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Physiology courses

Are you fascinated by the structure of living things and how the human body works? If so you may be interested in a biomedical science degree in either physiology or anatomy, although courses usually have a mix of both topics. Physiology focuses on how living things function and how different systems in the body interact. Graduate destinations include university or industry-based research, the pharmaceutical industry, lab-based careers in hospitals, medical sales or further study in medicine.

Studying physiology at university

Example course modules

  • The cell
  • Chemistry for the life sciences
  • Staying alive - adaptation in physiological systems
  • Epithelial physiology
  • Intergrative neuroscience
  • Cardiovascular physiology and pharmacology
  • Human endocrinology
  • Neurobiology
  • Experimental techniques in human physiology
  • Inherited disorders

Teaching hours / week

Average for this subject


Average for all subjects

The time you'll spend in lectures and seminars each week will vary from university to university, so use this as a guide.

More on studying and contact hours at uni

Who studies this subject

  • Female : 69%
    Male : 31%
  • Mature : 15%
    School leaver : 85%
  • Full-time : 96%
    Part-time : 4%

What students say about physiology

What you need to get on a course

Subjects you need

A-levels (or equivalent) usually required

  • Chemistry
  • Biology

Useful to have

  • Psychology
  • Physics
  • Mathematics

Application checklist

Here's a guide to what to expect from the application process - also check individual university entry requirements, as these may differ.

  • January application
  • October application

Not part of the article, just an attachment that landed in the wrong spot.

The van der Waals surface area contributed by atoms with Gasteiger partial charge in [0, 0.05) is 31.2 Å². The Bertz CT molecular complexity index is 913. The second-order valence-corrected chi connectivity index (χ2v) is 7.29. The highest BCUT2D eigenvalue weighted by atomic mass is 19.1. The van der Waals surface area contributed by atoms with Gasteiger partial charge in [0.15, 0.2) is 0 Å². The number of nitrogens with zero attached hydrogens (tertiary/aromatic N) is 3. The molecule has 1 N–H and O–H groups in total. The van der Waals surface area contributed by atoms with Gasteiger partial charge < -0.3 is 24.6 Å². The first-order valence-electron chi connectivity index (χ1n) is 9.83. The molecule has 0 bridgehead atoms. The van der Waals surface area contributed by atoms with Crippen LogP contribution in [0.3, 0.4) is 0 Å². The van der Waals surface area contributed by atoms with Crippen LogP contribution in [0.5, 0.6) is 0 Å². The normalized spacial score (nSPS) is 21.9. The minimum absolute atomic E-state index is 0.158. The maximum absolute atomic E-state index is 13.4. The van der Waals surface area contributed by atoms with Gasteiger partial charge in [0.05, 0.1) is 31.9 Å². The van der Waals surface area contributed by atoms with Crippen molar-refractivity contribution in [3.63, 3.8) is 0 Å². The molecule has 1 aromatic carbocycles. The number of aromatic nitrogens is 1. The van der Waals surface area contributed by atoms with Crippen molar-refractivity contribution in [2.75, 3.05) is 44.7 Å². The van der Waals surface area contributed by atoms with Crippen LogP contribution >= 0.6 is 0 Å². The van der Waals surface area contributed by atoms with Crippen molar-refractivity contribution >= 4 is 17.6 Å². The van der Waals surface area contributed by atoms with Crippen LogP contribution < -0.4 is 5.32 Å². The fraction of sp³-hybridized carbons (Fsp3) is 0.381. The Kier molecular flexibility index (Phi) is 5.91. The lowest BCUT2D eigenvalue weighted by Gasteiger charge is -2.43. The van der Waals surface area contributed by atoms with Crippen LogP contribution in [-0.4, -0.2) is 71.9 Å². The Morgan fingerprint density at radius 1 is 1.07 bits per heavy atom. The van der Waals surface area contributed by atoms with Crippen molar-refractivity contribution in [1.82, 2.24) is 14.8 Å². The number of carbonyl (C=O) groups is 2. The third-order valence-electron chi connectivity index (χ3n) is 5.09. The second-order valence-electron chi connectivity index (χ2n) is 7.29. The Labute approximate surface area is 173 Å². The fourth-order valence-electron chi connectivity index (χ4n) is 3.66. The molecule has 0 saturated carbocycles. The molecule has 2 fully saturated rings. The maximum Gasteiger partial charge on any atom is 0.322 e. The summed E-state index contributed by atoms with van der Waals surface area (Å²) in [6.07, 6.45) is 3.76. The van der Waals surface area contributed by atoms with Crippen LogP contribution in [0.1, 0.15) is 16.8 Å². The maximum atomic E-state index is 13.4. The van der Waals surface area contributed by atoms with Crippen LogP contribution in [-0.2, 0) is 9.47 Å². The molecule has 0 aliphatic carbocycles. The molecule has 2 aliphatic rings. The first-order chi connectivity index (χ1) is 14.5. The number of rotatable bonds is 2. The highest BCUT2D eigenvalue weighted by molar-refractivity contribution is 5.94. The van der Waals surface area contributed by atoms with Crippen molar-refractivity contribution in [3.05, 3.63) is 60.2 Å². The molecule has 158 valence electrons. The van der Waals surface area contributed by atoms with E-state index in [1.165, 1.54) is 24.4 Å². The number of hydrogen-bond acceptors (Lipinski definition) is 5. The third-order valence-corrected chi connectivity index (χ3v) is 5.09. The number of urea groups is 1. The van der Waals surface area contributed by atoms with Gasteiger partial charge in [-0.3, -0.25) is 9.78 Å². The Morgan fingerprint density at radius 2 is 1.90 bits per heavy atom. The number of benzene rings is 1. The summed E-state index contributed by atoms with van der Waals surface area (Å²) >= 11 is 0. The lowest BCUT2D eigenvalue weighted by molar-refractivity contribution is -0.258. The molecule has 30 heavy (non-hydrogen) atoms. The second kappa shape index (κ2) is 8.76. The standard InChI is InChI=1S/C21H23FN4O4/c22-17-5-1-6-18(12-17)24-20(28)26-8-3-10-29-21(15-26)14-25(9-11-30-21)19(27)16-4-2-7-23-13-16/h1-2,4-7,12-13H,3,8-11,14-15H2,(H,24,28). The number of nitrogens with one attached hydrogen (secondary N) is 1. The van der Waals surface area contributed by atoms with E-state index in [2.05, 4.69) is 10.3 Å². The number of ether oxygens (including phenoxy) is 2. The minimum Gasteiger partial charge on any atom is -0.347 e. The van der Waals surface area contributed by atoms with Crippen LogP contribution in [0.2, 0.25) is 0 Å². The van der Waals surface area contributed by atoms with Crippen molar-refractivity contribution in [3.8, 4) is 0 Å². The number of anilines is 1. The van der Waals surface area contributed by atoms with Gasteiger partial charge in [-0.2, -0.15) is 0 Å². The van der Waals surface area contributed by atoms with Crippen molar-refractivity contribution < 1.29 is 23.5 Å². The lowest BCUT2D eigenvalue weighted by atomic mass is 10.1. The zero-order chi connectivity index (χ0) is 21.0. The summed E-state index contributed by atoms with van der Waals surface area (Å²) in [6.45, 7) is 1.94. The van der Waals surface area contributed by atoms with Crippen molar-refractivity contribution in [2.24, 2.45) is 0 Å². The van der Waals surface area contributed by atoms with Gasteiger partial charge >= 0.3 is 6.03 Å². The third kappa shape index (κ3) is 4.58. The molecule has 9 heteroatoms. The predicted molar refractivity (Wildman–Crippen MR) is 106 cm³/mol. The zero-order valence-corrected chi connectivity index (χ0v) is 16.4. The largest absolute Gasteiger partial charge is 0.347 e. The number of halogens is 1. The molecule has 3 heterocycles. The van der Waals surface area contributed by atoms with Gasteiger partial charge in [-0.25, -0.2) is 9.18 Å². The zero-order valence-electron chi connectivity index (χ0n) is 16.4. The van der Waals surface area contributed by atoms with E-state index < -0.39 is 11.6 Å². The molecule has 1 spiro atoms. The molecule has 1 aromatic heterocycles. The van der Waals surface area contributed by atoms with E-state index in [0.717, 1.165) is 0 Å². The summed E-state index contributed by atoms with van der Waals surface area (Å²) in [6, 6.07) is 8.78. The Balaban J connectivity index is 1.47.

• Personal statement
  • Portfolio
  • Interview
  • Entry test
  • Work experience
  • Audition

Personal statement advice

Your personal statement is a core part of your university application, and getting it just right takes time. Before you start work on yours, take a look at our five quick tips on writing a personal statement. We'll help you past that writer's block!

Career prospects

Sources: HECSU & KIS
Anatomy and physiology graduates often take further study – usually moving on to a medical degree, whilst pathology graduates tend to go into work.
Professional and accrediting bodies:

Six months after graduating

Typical graduate job areas
  • Therapy professionals

Longer term career paths

Jobs where this degree is useful

  • Medical researcher
  • Physiological scientist
  • Exercise physiologist

Other real-life job examples

  • Retail pharmacist
  • Perfusionist

What employers like about this subject

A physiology degree will help you to develop subject-specific skills in understanding the mechanisms that underlie the function of the body in health and disease, and in pharmacology, biochemistry, neuroscience, genetics and anatomy. Transferable skills you can develop include excellent communication and reporting skills, problem-solving, research and numeracy skills. Physiology is a very specialist subject and many graduates go on to complete a medical degree after completing their physiology studies. Physiology graduates usually go to work in hospitals or universities after graduating, but other industries that recruit them include the life sciences, sports, retail chemists and the finance industry.